- Japanese Grand Prix preview
One point away from glory ...Laurence Edmondson October 6, 2011
Even if Sebastian Vettel decides to retire during Thursday's press conference, he will still be the overwhelming favourite to become the 2011 Formula One world champion. Just one point, either won by him or dropped by Jenson Button, will see him crowned a worthy champion in Japan this weekend - and Suzuka is a fitting venue for the occasion. But that doesn't mean we're in for a boring race, as the figure-of-eight layout often supplies plenty of thrills and spills and is one of the best circuits in the world at which to watch an F1 car in action. Naturally, McLaren, Ferrari and Mark Webber will be doing everything they can to scupper Vettel's dream result, so when the lights go out on Sunday we should be in for another cracker.
On FormFor what it's worth, Jenson Button is the only man still capable of denying Sebastian Vettel the 2011 world championship. His chances are close to zero but the fact that he's there at all is testimony to his impressive performances in the second half of this season. Since his back-to-back retirements at Silverstone and the Nurburgring - which weren't his fault - Button has been on the podium at every race. His determination over the last few laps in Singapore, when he hunted down Vettel at nearly a second a lap, proved he is still motivated to get results even when chasing a lost cause. News that he has signed a new multi-year contract with McLaren comes as no surprise and should only serve to boost his performances.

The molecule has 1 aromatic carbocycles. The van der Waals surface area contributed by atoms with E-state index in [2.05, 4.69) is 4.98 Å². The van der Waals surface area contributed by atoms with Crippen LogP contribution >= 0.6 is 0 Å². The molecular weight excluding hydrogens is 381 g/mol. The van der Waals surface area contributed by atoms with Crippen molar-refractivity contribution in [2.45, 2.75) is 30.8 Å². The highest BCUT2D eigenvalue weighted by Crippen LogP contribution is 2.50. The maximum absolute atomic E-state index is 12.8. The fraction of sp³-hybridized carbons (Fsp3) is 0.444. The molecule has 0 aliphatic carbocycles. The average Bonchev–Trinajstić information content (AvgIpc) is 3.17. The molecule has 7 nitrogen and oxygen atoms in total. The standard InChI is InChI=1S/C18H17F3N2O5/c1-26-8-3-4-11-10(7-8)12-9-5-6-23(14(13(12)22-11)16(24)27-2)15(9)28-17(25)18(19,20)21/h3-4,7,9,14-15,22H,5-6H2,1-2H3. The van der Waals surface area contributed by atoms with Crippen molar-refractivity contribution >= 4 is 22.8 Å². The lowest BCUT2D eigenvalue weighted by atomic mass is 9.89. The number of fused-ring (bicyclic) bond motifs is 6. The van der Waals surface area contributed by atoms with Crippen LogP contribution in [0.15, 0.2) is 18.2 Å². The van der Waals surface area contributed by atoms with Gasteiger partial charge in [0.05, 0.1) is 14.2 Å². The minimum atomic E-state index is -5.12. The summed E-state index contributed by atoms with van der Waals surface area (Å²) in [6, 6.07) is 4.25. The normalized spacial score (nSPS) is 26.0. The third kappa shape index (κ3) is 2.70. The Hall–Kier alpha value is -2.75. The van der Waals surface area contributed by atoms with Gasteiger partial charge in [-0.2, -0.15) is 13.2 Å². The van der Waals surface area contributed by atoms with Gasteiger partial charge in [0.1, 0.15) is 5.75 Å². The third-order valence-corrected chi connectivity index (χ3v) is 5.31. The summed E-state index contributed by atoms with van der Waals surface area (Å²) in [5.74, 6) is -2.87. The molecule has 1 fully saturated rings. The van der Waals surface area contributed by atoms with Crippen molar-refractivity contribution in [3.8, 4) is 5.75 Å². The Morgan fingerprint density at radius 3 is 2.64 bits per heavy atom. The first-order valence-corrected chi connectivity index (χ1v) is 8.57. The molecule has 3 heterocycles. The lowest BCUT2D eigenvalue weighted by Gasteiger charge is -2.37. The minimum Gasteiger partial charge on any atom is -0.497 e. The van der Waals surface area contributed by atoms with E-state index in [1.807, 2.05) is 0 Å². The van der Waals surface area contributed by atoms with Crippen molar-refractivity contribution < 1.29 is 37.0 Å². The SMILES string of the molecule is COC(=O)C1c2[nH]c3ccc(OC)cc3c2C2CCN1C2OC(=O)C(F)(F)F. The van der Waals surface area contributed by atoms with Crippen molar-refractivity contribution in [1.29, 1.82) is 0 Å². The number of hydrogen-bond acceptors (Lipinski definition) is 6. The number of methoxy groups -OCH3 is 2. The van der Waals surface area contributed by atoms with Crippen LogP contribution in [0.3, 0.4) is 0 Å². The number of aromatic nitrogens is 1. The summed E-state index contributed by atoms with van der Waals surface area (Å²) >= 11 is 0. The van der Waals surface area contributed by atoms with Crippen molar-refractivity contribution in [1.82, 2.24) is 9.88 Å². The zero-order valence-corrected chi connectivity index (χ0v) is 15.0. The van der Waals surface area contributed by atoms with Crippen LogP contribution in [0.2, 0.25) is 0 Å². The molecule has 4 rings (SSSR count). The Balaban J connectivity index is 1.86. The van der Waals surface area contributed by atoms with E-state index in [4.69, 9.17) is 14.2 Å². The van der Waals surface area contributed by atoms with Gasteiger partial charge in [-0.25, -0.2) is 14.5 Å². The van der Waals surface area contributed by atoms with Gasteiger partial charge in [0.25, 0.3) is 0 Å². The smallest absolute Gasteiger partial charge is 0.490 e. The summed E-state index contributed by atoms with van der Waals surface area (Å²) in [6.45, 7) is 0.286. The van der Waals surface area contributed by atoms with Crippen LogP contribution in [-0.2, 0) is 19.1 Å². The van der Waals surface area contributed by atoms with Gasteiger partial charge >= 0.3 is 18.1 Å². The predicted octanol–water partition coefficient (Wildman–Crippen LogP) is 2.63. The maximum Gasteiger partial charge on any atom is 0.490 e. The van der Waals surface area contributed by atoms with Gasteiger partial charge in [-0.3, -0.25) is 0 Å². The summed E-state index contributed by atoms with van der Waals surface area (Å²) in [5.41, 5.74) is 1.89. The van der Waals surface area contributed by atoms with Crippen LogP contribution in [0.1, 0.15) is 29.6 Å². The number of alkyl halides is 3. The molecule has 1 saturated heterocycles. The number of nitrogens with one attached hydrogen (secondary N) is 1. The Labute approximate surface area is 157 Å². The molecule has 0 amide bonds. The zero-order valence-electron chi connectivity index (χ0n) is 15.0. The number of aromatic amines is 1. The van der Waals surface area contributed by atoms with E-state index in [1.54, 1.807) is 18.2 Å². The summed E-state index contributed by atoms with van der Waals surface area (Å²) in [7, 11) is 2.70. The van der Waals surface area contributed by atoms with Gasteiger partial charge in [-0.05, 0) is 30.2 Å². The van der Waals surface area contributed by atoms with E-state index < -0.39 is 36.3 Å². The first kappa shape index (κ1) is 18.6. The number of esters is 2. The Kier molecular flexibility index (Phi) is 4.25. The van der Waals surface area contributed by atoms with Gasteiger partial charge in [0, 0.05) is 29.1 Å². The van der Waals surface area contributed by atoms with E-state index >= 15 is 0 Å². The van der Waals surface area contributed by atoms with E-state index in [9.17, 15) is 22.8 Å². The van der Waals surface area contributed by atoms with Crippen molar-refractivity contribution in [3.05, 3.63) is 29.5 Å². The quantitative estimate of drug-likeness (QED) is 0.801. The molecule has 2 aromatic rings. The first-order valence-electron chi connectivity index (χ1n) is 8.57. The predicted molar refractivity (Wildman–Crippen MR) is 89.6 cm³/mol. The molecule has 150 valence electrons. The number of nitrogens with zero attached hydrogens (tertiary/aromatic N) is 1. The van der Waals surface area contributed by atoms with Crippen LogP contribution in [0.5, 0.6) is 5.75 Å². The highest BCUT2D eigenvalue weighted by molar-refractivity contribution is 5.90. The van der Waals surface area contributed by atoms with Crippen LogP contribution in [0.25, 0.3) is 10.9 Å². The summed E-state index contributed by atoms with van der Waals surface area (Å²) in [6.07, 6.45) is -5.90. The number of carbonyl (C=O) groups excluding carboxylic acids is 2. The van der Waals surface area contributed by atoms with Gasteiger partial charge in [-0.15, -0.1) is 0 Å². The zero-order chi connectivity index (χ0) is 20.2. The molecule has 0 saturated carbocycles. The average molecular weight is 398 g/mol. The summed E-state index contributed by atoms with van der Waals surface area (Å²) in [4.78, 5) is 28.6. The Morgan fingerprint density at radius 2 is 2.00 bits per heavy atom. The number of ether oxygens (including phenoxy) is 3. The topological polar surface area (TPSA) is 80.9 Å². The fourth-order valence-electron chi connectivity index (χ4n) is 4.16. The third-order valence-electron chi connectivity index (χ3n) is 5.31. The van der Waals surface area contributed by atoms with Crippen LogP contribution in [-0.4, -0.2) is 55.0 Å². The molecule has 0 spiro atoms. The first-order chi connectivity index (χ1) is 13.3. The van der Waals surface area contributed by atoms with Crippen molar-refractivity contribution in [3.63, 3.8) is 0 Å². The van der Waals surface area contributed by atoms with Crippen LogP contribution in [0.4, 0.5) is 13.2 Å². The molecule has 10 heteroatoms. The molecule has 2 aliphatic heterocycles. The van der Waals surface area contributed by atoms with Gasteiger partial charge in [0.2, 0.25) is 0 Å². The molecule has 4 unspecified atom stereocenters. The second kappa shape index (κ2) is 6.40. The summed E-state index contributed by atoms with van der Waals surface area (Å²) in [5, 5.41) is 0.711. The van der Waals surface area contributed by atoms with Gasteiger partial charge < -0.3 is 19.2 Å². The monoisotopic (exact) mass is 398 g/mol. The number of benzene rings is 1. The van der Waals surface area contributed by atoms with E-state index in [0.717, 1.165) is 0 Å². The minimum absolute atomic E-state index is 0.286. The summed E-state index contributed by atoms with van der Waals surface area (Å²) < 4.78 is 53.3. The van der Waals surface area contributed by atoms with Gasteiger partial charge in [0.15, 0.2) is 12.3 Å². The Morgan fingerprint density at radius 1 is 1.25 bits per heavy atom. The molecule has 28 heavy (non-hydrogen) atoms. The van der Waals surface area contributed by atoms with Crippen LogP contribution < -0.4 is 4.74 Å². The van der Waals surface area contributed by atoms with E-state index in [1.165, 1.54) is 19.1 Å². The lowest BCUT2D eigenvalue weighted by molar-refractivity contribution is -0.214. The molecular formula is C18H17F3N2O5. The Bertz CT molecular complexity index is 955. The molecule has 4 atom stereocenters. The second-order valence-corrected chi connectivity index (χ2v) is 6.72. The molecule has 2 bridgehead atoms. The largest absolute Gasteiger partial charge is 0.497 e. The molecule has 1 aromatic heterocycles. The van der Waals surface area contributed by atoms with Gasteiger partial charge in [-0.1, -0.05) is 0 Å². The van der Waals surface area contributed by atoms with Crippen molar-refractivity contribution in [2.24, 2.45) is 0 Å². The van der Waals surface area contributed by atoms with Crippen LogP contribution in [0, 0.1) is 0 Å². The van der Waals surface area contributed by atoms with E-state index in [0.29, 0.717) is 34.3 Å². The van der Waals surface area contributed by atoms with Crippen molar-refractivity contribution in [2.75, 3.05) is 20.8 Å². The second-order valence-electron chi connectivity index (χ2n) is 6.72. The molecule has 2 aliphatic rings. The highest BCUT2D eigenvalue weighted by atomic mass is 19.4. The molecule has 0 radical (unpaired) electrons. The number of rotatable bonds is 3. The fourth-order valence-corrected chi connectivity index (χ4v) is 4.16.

Out of formIn contrast Lewis Hamilton has failed to finish on the podium since his victory at the Nurburgring four races ago. More than anything it shows just how inconsistent McLaren has been this season - Button and Hamilton have only appeared on the podium together only once - and how much closer the championship battle could have been. Hamilton has undoubtedly been unlucky in recent races, but he has also made mistakes and at times looked unmotivated - his message to the McLaren pit wall asking what he was racing for in Singapore sounded desperate rather than determined. Although his championship challenge is over for another year it will be important to finish the final five races with a flourish in order to go into the off-season in a positive state of mind.